Tonight’s free webinar will explain why the bull market for stocks is racing higher and why it is not likely to stop any time soon. If it does make a sudden reversal, it will give out a signal as obvious as the moon-walking pooch from Skechers (SKX) popular Super Bowl commercial.
The current market condition is the subject of the free webinar I’ll be hosting today. Now to many investors it might look like the market is irrationally moving higher and must fall back into a serious correction very soon. I admit that there is good reason to expect such a pull back. Negotiations over Greek’s effective bankruptcy are still on the brink and a deal may not be reached in time. Certainly a Greek default would be alarming news to the market, would it not? Actually, no it wouldn’t. Not now.
Six months ago it was alarming news. It was among the bigger components of the late summer bear tear that plunged stocks and currencies alike into a steep slide. But if technical analysis has any value (and I believe it does) then the markets are clearly signaling to all who care to look that the Greek default has already been priced in. Markets are now ready to weather the storm regardless of the outcome.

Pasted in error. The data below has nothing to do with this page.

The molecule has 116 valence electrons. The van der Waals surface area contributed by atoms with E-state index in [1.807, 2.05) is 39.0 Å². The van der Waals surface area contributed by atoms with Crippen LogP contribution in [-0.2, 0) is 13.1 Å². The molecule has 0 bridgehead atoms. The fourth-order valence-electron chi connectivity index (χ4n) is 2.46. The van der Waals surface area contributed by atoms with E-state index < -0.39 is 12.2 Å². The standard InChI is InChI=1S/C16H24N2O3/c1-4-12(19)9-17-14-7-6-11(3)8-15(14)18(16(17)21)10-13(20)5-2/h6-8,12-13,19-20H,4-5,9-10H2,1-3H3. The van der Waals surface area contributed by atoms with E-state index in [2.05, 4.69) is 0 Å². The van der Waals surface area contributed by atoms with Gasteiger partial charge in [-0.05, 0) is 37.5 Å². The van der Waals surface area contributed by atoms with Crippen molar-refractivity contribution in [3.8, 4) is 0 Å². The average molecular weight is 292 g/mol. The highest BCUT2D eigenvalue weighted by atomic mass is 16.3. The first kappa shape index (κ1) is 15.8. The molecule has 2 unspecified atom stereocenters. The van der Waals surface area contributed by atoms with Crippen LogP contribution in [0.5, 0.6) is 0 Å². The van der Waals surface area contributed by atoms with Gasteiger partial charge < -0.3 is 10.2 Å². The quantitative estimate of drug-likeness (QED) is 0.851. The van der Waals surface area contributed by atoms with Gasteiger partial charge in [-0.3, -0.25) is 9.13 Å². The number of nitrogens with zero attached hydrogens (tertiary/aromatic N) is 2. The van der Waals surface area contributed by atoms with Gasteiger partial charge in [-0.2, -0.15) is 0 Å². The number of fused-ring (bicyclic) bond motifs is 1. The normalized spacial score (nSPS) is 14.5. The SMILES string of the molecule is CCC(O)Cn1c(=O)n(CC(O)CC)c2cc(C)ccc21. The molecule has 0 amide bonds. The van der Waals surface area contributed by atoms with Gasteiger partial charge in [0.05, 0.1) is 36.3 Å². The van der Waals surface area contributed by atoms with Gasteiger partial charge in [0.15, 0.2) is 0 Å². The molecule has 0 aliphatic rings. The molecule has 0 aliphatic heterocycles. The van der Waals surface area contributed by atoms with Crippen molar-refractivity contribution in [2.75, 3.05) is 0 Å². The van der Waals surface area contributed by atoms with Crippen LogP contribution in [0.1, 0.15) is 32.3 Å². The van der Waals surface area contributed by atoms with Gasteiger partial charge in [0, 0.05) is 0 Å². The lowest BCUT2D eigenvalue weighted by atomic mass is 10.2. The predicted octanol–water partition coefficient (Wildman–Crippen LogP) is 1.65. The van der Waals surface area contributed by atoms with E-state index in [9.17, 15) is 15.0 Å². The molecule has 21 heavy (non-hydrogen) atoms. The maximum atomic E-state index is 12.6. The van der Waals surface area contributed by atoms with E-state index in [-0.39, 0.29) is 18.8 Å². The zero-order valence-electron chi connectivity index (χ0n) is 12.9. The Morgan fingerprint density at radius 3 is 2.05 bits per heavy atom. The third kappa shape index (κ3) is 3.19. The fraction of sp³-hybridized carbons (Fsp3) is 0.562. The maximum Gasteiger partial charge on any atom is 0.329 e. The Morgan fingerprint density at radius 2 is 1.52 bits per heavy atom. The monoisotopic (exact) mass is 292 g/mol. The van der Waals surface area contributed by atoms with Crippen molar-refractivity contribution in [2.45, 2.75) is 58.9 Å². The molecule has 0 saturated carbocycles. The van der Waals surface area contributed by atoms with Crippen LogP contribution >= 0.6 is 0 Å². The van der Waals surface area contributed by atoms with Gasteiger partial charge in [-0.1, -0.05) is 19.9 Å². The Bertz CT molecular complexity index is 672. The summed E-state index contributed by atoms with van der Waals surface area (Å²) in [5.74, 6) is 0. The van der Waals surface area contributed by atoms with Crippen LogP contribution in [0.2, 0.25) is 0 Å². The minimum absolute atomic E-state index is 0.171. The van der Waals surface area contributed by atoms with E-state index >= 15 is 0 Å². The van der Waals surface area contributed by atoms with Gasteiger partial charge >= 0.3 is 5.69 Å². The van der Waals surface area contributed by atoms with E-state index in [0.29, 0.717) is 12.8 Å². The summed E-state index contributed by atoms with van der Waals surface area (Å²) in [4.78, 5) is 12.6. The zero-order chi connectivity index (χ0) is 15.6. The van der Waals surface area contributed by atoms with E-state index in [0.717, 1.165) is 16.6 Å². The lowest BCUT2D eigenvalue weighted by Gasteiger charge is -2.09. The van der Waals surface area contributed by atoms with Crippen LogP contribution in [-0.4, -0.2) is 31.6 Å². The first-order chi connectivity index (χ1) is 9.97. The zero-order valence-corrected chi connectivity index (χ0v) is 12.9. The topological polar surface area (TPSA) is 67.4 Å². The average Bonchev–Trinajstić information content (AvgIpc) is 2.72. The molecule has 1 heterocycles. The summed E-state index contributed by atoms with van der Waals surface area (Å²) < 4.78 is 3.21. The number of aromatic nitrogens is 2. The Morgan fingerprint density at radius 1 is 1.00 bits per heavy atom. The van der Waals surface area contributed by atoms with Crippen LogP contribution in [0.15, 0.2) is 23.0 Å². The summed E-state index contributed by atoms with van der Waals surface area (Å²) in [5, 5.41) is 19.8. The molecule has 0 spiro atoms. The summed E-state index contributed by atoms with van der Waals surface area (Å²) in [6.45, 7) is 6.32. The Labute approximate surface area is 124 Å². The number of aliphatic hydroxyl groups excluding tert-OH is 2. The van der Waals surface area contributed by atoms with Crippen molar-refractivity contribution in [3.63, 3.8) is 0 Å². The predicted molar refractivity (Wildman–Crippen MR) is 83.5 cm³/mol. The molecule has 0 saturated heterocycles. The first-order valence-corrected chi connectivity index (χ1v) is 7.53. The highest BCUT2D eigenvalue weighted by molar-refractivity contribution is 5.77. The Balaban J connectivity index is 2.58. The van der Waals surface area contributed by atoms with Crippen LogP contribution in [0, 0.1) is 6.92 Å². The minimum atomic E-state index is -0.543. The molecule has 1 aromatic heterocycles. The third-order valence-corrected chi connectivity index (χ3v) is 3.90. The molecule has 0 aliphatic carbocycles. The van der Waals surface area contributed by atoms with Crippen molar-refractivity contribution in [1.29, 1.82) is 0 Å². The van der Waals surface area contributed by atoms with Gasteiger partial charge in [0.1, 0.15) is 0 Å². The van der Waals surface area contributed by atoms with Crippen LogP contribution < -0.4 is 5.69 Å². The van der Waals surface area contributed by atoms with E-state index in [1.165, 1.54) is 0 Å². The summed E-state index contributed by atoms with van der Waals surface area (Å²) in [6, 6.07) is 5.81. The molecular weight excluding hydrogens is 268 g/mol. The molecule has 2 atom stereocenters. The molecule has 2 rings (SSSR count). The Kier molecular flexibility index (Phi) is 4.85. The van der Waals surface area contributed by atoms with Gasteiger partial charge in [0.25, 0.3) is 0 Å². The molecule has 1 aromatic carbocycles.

Consider this weekly chart of the CBOE Market Volatility Index (a.k.a. the VIX). Many an analyst would look at this chart and appropriately point out that the market is at a point where it is ready to increase in volatility. Now in case you don’t know, the phrase “increase in volatility” is market analyst jargon for the idea that prices are about to fall off a cliff. After all, why shouldn’t we expect an increase in volatility? The VIX is right at the level where it dramatically rose last time, right?
That’s a true statement, but it is equally true to point to point out that this level of the VIX (around 17.5), was the same level the VIX settled to in January of 2003. That was, of course, at the beginning of a 4-year bull market run. Since the VIX is a measure of how many investors are buying put options (those that fear falling prices), its current level is a clear indication that the market is not in fear of Greek default.
The issue is too noisy and too capable of causing broad impact for the market to be unaware of its implications. This market behavior can therefore only be explained by the idea that stocks are more interesting than bonds right now, and that no permutation of the myriad possibilities in the Eurozone can seriously affect the value of stock investments over the long term.
If that is so, then a better question is whether the market will continue to race forward like the aforementioned feisty French bulldog (eclipsing both greyhounds and Kim Kardashian simultaneously). My bet is that it will, at least for a little while longer. If you care to find my answer to that question, click here to listen in to a free webinar where I’ll show you how much longer I think it can go and what will be the signal of its reversal—should it come. Hope to see you there!